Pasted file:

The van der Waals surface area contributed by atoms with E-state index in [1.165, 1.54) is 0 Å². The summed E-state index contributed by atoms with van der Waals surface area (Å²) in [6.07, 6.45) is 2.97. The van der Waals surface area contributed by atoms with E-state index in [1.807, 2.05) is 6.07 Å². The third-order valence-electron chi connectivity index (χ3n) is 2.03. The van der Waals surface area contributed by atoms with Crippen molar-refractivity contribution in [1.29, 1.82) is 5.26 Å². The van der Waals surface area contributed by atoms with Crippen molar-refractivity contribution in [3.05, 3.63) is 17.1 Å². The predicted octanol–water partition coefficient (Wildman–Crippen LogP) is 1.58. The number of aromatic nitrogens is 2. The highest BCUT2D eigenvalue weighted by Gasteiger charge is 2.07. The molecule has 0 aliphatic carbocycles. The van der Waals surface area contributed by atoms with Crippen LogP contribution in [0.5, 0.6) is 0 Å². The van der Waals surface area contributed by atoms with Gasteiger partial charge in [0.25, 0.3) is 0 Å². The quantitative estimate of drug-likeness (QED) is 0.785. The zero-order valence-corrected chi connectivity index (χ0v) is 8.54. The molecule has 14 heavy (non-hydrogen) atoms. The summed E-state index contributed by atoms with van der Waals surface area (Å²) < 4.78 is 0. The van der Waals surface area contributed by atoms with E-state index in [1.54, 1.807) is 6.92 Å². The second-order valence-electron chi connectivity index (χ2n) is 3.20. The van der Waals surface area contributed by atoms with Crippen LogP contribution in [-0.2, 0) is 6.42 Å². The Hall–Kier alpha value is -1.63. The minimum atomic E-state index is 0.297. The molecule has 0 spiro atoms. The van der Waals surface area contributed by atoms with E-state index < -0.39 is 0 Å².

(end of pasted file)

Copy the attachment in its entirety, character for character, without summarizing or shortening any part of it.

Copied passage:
The van der Waals surface area contributed by atoms with E-state index in [1.165, 1.54) is 0 Å². The summed E-state index contributed by atoms with van der Waals surface area (Å²) in [6.07, 6.45) is 2.97. The van der Waals surface area contributed by atoms with E-state index in [1.807, 2.05) is 6.07 Å². The third-order valence-electron chi connectivity index (χ3n) is 2.03. The van der Waals surface area contributed by atoms with Crippen molar-refractivity contribution in [1.29, 1.82) is 5.26 Å². The van der Waals surface area contributed by atoms with Crippen molar-refractivity contribution in [3.05, 3.63) is 17.1 Å². The predicted octanol–water partition coefficient (Wildman–Crippen LogP) is 1.58. The number of aromatic nitrogens is 2. The highest BCUT2D eigenvalue weighted by Gasteiger charge is 2.07. The molecule has 0 aliphatic carbocycles. The van der Waals surface area contributed by atoms with Crippen LogP contribution in [0.5, 0.6) is 0 Å². The van der Waals surface area contributed by atoms with Gasteiger partial charge in [0.25, 0.3) is 0 Å². The quantitative estimate of drug-likeness (QED) is 0.785. The zero-order valence-corrected chi connectivity index (χ0v) is 8.54. The molecule has 14 heavy (non-hydrogen) atoms. The summed E-state index contributed by atoms with van der Waals surface area (Å²) < 4.78 is 0. The van der Waals surface area contributed by atoms with E-state index in [1.54, 1.807) is 6.92 Å². The second-order valence-electron chi connectivity index (χ2n) is 3.20. The van der Waals surface area contributed by atoms with Crippen LogP contribution in [-0.2, 0) is 6.42 Å². The Hall–Kier alpha value is -1.63. The minimum atomic E-state index is 0.297. The molecule has 0 spiro atoms. The van der Waals surface area contributed by atoms with E-state index < -0.39 is 0 Å².